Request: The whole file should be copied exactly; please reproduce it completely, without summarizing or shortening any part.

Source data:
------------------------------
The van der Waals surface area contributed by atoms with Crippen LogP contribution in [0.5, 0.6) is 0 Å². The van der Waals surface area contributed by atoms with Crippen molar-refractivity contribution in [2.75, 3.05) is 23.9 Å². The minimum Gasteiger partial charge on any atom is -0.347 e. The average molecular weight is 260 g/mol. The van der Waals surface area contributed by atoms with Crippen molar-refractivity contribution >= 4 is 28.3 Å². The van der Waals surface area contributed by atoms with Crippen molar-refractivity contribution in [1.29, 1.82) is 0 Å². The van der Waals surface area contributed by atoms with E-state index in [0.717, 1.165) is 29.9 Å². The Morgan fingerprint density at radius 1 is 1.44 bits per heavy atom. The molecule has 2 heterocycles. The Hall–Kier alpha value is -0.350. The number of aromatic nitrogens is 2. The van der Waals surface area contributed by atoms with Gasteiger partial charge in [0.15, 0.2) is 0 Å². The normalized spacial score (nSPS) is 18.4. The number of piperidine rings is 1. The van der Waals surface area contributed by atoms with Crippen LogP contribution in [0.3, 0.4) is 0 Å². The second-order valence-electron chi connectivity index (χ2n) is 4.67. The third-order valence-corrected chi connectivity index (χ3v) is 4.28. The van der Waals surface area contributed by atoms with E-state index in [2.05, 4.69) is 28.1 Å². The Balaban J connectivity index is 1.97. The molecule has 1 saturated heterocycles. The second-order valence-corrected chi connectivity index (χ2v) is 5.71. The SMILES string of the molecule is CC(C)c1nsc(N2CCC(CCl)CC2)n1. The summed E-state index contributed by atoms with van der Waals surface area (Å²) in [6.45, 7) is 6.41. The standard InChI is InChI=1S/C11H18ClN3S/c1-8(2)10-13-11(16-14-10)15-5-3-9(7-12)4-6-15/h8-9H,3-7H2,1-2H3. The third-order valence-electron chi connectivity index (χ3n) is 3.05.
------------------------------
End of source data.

The van der Waals surface area contributed by atoms with Crippen LogP contribution in [0.5, 0.6) is 0 Å². The van der Waals surface area contributed by atoms with Crippen molar-refractivity contribution in [2.75, 3.05) is 23.9 Å². The minimum Gasteiger partial charge on any atom is -0.347 e. The average molecular weight is 260 g/mol. The van der Waals surface area contributed by atoms with Crippen molar-refractivity contribution >= 4 is 28.3 Å². The van der Waals surface area contributed by atoms with Crippen molar-refractivity contribution in [1.29, 1.82) is 0 Å². The van der Waals surface area contributed by atoms with E-state index in [0.717, 1.165) is 29.9 Å². The Morgan fingerprint density at radius 1 is 1.44 bits per heavy atom. The molecule has 2 heterocycles. The Hall–Kier alpha value is -0.350. The number of aromatic nitrogens is 2. The van der Waals surface area contributed by atoms with Gasteiger partial charge in [0.15, 0.2) is 0 Å². The normalized spacial score (nSPS) is 18.4. The number of piperidine rings is 1. The van der Waals surface area contributed by atoms with Crippen LogP contribution in [0.3, 0.4) is 0 Å². The second-order valence-electron chi connectivity index (χ2n) is 4.67. The third-order valence-corrected chi connectivity index (χ3v) is 4.28. The van der Waals surface area contributed by atoms with E-state index in [2.05, 4.69) is 28.1 Å². The Balaban J connectivity index is 1.97. The molecule has 1 saturated heterocycles. The second-order valence-corrected chi connectivity index (χ2v) is 5.71. The SMILES string of the molecule is CC(C)c1nsc(N2CCC(CCl)CC2)n1. The summed E-state index contributed by atoms with van der Waals surface area (Å²) in [6.45, 7) is 6.41. The standard InChI is InChI=1S/C11H18ClN3S/c1-8(2)10-13-11(16-14-10)15-5-3-9(7-12)4-6-15/h8-9H,3-7H2,1-2H3. The third-order valence-electron chi connectivity index (χ3n) is 3.05.